Biodegradable Barrier Membranes Based on Nanoclays and Carrageenan/Pectin Blends

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The aim of this work is the study of the barrier properties of biodegradable membranes based on commercial pectin and kappa-carrageenan and organically modified nanoclays. Membranes (67% k-carrageenan, 33% pectin) with different amounts of nanoclays (1, 5 and 10%) were prepared by the solution intercalation method and casting. The films exhibited enhanced gas and water vapour barrier properties when compared to the ones without nanoclay particles. A water vapour permeability reduction of 35% for a nanoclay loading of 10 % was observed. The positive impact on the films’ barrier properties of the organic nanoclay particles inclusion, results from a combined effect of increased tortuosity and reduction of water sorption due to the hydrophobic nature of the clay. The permeability to carbon dioxide has been significantly reduced (50% reduction for 1% nanoclay content).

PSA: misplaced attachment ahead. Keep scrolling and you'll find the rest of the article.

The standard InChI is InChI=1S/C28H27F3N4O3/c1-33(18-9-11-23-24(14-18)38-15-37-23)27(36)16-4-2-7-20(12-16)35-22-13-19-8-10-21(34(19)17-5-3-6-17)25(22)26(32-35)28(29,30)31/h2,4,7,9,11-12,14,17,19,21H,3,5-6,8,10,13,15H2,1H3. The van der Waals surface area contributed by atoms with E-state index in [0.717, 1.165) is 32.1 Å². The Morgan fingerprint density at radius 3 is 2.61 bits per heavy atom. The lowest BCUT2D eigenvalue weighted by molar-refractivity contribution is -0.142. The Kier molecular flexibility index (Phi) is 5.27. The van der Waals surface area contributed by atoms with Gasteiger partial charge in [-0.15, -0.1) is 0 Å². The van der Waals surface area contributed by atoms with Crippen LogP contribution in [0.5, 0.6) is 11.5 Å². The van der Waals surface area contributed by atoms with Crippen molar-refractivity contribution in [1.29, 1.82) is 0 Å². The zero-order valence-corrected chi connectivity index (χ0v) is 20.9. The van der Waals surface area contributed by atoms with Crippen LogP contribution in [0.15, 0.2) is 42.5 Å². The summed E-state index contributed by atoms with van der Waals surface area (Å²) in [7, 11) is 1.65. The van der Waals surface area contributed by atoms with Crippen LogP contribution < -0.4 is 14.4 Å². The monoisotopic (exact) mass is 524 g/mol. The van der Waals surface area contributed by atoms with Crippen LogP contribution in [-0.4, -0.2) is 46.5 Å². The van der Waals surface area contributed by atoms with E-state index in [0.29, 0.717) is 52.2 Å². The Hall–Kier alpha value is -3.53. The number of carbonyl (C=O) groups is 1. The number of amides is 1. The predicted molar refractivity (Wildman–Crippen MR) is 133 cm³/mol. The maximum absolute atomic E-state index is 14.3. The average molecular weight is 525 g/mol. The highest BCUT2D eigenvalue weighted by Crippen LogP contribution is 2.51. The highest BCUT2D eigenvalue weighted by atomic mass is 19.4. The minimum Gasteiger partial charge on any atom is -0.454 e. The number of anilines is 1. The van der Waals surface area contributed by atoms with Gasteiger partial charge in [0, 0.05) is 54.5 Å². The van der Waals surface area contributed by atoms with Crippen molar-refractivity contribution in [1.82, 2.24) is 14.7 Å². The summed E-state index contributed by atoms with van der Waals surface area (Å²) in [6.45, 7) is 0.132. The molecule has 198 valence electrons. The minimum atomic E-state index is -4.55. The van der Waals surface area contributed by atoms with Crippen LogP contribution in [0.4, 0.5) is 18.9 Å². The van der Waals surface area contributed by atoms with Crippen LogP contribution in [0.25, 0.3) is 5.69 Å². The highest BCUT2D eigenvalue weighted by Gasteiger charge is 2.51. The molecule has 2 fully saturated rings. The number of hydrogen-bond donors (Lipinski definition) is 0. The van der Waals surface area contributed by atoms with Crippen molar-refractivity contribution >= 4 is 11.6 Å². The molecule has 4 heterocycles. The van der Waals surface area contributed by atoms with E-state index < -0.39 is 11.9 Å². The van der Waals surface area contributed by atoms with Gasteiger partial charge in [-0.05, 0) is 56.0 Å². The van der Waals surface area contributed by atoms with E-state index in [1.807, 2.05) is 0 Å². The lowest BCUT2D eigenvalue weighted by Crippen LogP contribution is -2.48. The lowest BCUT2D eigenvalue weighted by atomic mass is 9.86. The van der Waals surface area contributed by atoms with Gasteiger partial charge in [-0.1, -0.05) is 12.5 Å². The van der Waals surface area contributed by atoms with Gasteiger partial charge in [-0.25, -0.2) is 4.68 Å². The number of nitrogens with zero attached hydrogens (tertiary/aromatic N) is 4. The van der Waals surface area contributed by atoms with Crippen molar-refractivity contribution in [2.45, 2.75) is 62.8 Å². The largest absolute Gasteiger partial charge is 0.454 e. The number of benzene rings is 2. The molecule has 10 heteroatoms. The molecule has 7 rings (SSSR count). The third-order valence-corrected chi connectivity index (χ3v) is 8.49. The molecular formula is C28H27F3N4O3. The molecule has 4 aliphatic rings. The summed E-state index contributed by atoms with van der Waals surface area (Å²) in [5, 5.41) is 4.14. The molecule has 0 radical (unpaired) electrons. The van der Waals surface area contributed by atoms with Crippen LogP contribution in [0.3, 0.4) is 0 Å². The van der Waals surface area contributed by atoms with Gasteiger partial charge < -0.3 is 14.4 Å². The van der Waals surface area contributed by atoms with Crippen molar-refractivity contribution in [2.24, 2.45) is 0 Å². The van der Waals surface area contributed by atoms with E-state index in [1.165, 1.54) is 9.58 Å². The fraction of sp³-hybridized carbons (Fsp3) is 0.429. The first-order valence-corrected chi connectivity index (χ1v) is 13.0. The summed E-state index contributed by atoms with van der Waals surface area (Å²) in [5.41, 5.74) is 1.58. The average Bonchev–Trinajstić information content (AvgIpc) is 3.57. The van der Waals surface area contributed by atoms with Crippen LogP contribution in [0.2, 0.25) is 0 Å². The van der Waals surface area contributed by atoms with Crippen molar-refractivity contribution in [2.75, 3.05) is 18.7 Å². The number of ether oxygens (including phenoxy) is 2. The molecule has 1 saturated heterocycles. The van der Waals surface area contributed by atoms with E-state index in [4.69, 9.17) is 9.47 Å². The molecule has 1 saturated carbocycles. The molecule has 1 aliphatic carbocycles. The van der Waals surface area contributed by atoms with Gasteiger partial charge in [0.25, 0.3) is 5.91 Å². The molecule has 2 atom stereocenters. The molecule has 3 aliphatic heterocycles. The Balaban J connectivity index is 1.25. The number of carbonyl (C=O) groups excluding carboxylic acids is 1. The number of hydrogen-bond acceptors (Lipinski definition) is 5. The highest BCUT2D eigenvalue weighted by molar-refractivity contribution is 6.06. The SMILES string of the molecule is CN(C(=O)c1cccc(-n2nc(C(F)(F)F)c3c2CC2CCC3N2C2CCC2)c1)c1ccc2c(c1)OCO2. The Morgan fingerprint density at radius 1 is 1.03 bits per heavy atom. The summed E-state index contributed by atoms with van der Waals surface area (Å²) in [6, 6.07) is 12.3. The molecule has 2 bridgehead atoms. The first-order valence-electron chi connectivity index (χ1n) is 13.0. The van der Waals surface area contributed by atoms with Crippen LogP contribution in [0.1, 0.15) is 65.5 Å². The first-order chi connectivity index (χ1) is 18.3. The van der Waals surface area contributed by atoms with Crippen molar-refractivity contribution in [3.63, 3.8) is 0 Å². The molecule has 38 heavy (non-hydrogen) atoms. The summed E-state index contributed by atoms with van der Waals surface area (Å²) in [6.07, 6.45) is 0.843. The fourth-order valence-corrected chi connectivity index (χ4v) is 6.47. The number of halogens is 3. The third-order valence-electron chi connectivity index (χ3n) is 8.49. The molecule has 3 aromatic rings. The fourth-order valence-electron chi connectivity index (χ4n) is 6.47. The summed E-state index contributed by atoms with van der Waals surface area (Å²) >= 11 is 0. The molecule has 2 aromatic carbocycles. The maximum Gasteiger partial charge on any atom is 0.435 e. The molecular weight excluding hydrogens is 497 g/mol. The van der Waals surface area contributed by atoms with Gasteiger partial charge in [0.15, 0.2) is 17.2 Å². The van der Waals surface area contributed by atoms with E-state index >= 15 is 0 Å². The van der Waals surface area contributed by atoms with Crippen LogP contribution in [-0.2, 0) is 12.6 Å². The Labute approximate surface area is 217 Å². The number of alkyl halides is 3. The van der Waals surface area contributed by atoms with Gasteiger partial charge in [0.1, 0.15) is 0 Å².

Scanning electron microscopy coupled with energy dispersive X-ray spectroscopy analysis indicated the presence of under exfoliated nanoclay aggregates at 10%. The membranes have also shown a decrease of their stiffness and an increase of the elongation at break with the inclusion of nanoclay particles. An attenuation of the membranes transparency was observed, however, the colour measured after the application of test membranes on coloured paper sheets, did not change significantly with the inclusion of nanoclay particles.
Original languageEnglish
Pages (from-to)23-30
Number of pages8
JournalInternational Journal of Membrane Science and Technology
Issue number1
Publication statusPublished - 5 Dec 2014


  • Biodegradable membranes
  • Pectin-carrageenan blends
  • Nanocomposites
  • Barrier properties


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